The face behind the landmark.
[Text and photos by Mayank Austen Soofi; the black & white photo belong to Bahrsions Booksellers]
Most booklovers in Delhi know of the landmark Bahrisons Booksellers in Khan Market. Many of them are probably familiar with Anuj Bahri Malhotra, the owner. The old-timers must also be familiar with his father, Balraj Bahri Malhotra–the ‘Senior Mr Bahri’ who founded the bookstore in 1953. (The Delhi Walla has written about him here.)
But very few know of Mrs Bahri, the founder’s wife. It was her day job that helped make Bahrisons Booksellers an institution of our city.
Bhag Bahri Malhotra was born on January 16, 1932 in Muriali, Dera Ismail Khan, which is now in present-day Pakistan. She was the fourth child of Lajvanti and Hari Chand Guliyani. Her father, who belonged to a family of landlords, died when she was four. Her 25-year-old mother subsequently moved to Lahore for higher education.
Today, Mrs Bahri, 83, has no memories of her father but she remembers the brutal scenes of the Indian partition, including “a train full of dead bodies” entering the Old Delhi railway station. Being Hindu, her family had to move to the Indian side of the newly-divided subcontinent and had to create a new life.
Working as a clerk in the Ministry of Relief and Rehabilitation in Delhi, the young woman met Balraj Bahri Malhotra in a refugee camp where he, a partition refugee himself, was a volunteer. The year was 1951.
“He was very handsome, very well-built,” says Mrs Bahri, sitting opposite her husband in their drawing room in south Delhi’s Safdarjung Enclave. “I had decided in my heart that I would marry him and nobody else.”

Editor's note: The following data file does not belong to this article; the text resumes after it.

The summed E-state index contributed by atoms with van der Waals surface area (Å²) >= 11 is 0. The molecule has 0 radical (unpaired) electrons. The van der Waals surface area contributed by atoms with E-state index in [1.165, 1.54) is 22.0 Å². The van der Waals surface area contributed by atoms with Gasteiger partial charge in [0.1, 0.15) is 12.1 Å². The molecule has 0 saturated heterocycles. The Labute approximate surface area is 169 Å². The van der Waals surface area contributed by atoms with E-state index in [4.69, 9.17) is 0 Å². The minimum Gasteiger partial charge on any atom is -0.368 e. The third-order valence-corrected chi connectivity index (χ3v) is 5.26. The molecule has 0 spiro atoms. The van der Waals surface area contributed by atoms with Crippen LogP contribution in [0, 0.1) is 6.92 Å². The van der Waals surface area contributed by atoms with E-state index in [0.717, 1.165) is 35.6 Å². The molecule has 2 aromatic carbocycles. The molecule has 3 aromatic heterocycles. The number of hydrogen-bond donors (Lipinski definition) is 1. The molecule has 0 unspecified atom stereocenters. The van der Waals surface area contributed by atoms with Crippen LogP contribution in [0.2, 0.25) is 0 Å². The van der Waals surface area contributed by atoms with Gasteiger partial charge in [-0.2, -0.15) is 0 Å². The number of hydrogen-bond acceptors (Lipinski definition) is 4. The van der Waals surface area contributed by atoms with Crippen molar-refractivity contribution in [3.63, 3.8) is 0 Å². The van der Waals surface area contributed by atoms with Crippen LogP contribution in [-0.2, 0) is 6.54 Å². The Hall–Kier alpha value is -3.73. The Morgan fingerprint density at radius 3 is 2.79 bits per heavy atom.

The couple would regularly meet at a friend’s place. “We never went to parks or cinemas,” she says.
After their marriage in 1955, Mrs Bahri’s salaried job not only gave her a government-allocated flat in Netaji Nagar but also covered the expenses for the household and the children’s education. This was like a gift to her husband who got the freedom to invest all the earnings from the bookshop back into it.
Actually, Mrs Bahri had three jobs – at the office, at home, and also at the bookstore. Every afternoon when Mr Bahri would leave for the grander bookshops of Connaught Place to survey the new books stocked in their shelves, she would walk from her office in Jaiselmer House, near India Gate, to Khan Market; there she would take charge of the shop until her husband’s return when she would walk back to her office.
Mrs Bahri took an early retirement in 1977 “to marry my girls.” By then the Bahrisons Booksellers had established itself as one of the city’s leading bookstores.
Today, Mrs Bahri and her husband mostly remain at home. She visits the bookstore only once a year to attend the Diwali prayer. She has one son, two daughters and eight grandchildren. One granddaughter, Aanchal, has made Mrs Bahri a part of her master’s thesis—Remnants of a Separation: A Study of the Material Remains of the Partition of India.
Mrs Bahri’s husband calls her ‘Madam’; she calls him ‘Balraj-ji’.
Mrs Bahri, I presume
2. (with granddaughter Aanchal)
3. (On her wedding-day with husband, Balraj, in 1955)
4. (With husband, Balraj, in 2015)
5. (with mother, Lajvanti)